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Homeless voices: a lesson from Brazil

Photo by Marco Aurelio Alves Silva, São Paulo, November 2015.

I felt like interrupting the guy in front of me: “wouldn’t this one be better?” I quickly checked myself: it was his choice, his voice. The return of the contest photos to participants, and selection by them for the exhibition, happened on a hot muggy Monday afternoon in a São Paulo homeless day centre called Porto Seguru. Everyone was asked to choose five photos for the exhibition. Despite having some great shots of places, including buildings and of São Paulo’s famous street murals, the guy making the selection was only choosing photos of people. I later realised that some of the other participants chose people over other topics in their photos too and it made me realise the value they placed on their friends. Many of the São Paulo project participants had never used a camera before. Training, six days before, had been clear but brief. We gave out two thirds in the OAF day centre which is based under one of the busiest flyovers in the centre of the Sao Paulo and the remaining cameras at the homeless day centre called Porto Seguru, located in an industrial area to the north (on the map it looked close – but like most places in São Paulo, the drive on jammed motorways took more than an hour).

One of the participants in the Minha Sao Paulo contest with Ronaldo Aguiar from The RPS.

Ronaldo Aguiar, a local member of The Royal Photographic Society (The RPS), gave some advice on how to use the camera. Instructions on topics were were also given: “your family, your friends or just where you like to spend time. Your São Paulo.” It was not possible to give detailed photography training, but like the London contest we hope that the introduction to photography will lead to something more. The goal of The RPS is to reach out to communities with education and I hope that we can continue the developing the project in São Paulo and I hope that one day we will be able to set up a mentoring group in photography like we are setting up in London with The RPS. For now the basic introduction to photography with a single use (disposable) camera was a start. The general idea about the project is to get people to have fun and think carefully about what they photograph, gaining basic photography and communication skills. See a news report about the handout from TV Brasil Other goals include connecting people and communities – both through taking photos and taking to people about them. The basic cameras put everyone on the same level - if anyone loses their camera it won’t be a huge loss as it’s just a disposable. It also helps let people go off by themselves and really make the decision about what they want to take by themselves.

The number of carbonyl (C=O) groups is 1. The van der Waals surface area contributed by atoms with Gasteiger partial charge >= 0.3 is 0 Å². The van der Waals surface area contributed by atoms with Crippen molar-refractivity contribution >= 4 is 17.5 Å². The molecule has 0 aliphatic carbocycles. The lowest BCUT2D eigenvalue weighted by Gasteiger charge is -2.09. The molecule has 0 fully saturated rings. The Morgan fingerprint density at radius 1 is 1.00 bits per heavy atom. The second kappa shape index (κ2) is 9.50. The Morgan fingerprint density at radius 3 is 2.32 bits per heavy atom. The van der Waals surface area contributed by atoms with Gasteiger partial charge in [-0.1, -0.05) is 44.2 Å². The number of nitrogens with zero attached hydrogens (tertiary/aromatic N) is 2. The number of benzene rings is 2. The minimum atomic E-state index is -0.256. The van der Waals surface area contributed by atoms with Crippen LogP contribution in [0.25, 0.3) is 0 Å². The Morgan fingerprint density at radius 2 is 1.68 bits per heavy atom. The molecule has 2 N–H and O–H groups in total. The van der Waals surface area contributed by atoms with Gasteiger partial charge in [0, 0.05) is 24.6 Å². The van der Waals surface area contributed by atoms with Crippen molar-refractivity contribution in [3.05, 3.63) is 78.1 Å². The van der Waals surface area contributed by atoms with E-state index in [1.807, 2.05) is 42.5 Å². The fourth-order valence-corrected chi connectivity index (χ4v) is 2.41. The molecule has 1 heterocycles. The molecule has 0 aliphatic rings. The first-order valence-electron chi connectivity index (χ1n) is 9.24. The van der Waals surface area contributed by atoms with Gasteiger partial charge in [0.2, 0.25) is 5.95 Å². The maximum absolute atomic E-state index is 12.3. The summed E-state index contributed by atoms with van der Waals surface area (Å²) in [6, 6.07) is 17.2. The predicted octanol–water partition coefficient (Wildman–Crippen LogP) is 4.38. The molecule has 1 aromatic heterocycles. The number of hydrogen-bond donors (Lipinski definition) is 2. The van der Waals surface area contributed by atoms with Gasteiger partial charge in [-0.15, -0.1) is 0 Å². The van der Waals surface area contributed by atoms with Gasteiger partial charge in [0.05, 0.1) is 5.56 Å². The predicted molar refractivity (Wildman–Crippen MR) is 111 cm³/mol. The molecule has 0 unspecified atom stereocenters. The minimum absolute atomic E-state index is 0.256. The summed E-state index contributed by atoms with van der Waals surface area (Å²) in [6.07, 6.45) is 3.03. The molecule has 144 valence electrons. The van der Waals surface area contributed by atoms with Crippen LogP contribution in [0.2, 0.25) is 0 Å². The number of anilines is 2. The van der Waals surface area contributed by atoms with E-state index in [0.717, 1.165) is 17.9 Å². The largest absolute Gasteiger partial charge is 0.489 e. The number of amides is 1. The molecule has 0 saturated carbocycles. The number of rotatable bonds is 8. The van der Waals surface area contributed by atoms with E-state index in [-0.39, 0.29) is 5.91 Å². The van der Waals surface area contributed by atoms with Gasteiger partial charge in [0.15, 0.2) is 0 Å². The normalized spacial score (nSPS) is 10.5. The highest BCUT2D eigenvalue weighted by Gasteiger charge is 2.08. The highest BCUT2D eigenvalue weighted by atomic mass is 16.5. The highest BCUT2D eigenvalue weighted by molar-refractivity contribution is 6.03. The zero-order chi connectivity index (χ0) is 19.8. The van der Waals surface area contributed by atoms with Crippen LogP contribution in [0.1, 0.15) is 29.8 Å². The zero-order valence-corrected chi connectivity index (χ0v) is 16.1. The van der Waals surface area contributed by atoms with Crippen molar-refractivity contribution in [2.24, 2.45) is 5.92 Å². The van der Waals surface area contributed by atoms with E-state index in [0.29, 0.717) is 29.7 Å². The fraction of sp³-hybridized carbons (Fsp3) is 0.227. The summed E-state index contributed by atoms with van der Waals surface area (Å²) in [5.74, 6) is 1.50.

Later when photos are chosen, whether for the calendar by the judging panel and the public vote or the rest of the exhibition by the photographers, the emphasis is on telling their stories. By communicating who they are, even in a short story, the project connects communities and people. By understanding people’s personal stories the wider community can empathise with people who have experienced or are experiencing homelessness. The people telling the stories are empowered in the same way. The contest ran from 3-5 November, with the photos being developed on the 6th, judged on the 7th and the photos for the Photo Wall chosen by participants on the 9th. It was a crazy week running the pilot photography project and, thanks to the help of the São Paulo Human Rights staff at City Hall (the Prefeitura), we managed to fit in four weeks’ work into seven days. The next stage will also be done at record speed as the calendar is designed in London then printed in Brazil in time for its launch on Human Rights Day, 10 December. The calendar will be unveiled at the location of the murder of seven homeless teenagers in the centre of São Paulo in August 2004. The deaths, which were widely rumoured to be by police, are one of the reasons Brazilians began to give a lot more attention to the plight of a previously invisible group – homeless people, specifically those sleeping rough. After the São Paulo murders many homelessness groups have been set up, including the homeless people’s movement. With One Voice At the start of the second week I was in São Paulo I joined a delegation of Streetwise Opera’s With One Voice and People’s Palace Projects people working with the arts and music to empower people affected by homelessness in the UK. The delegation included people from Homeless Link, The Choir With No Name, The Booth Centre in Manchester, Cardboard Citizens, Crisis Skylight and Streetwise Opera. With One Voice was established by Streetwise Opera founder Matt Peacock before the 2012 London Olympics. Set up to show the visibility of homeless people during the Olympics, With One Voice was a partnership of several homelessness organisations that work with singing with people affected by homelessness and they had a hugely successful event in the Royal Opera House. Following the success of the 2012 event they decided to offer their experience to Rio de Janeiro in the lead up to the 2016 Olympics. Café Art was included as the mandate was widened to include the arts. In 2013 With One Voice and Cafe Art were on a Homeless Link working paper, with the other UK arts-based homelessness organisations who went to Brazil, about the value of arts in empowering people affected by homelessness. While the art groups and choirs are run on tiny budgets in Brazil, and homelessness is on a much greater scale than in the UK, we were very aware that austerity in the UK will possibly bring similar challenges to us, not only with rising numbers of homeless people but with cuts to the funding of UK homelessness organisations. One thing that was noticeable in São Paulo and Rio de Janeiro was the homeless persons’ movements in both cities, which gave a voice to people sleeping rough. The Brazilian homeless people’s movement can’t be compared to anything we have in the UK, because homeless people here don’t have an official voice like Brazil. It was one of many ideas the UK delegation, partly made up by ex-homeless people, picked up. In both cities not only did the city council include the homeless people's organisations in their meetings with us, but they even let opposition groups voice their opinions during the meetings. The democratic nature of this was refreshing to see. So, as they say: watch this space, there might be a homeless people's movement set up soon giving homeless people what they lack in the UK: a voice. Thank you: The photography project and calendar were created as a pilot project on the invitation of the local São Paulo municipal government, the Prefeitura. It was paid for by the UK organisation Streetwise Opera’s With One Voice who ran it with the People's Palace Projects and who received funding from Calouste Gulbenkian Foundation UK and British Council Brazil. FujiFilm donated 100 single-use cameras and Café Art’s long-term partner in the project, The Royal Photographic Society, provided a local member to help in Sao Paulo. The calendar design is being donated by Carter Wong Design, who also design the annual My London calendar. Proceeds from all sales of the Minha São Paulo calendar will be going to arts projects for people affected by homelessness in São Paulo. The full exhibition, including the Photo Wall with all the photos chosen by the participants, will be on display during the 3rdannual Human Rights Festival in São Paulo in December. See the My London and My São Paulo exhibition for one night only in London (6.30pm to 8.30pm) FREE ENTRY See the Minha São Paulo photographs If you would like to pre-order the 2016 Minha São Paulo calendar, the UK price will be £9.99 plus postage. Please email us with your request and we will send it to you in December. The text will be in Portuguese but we will provide an insert in English.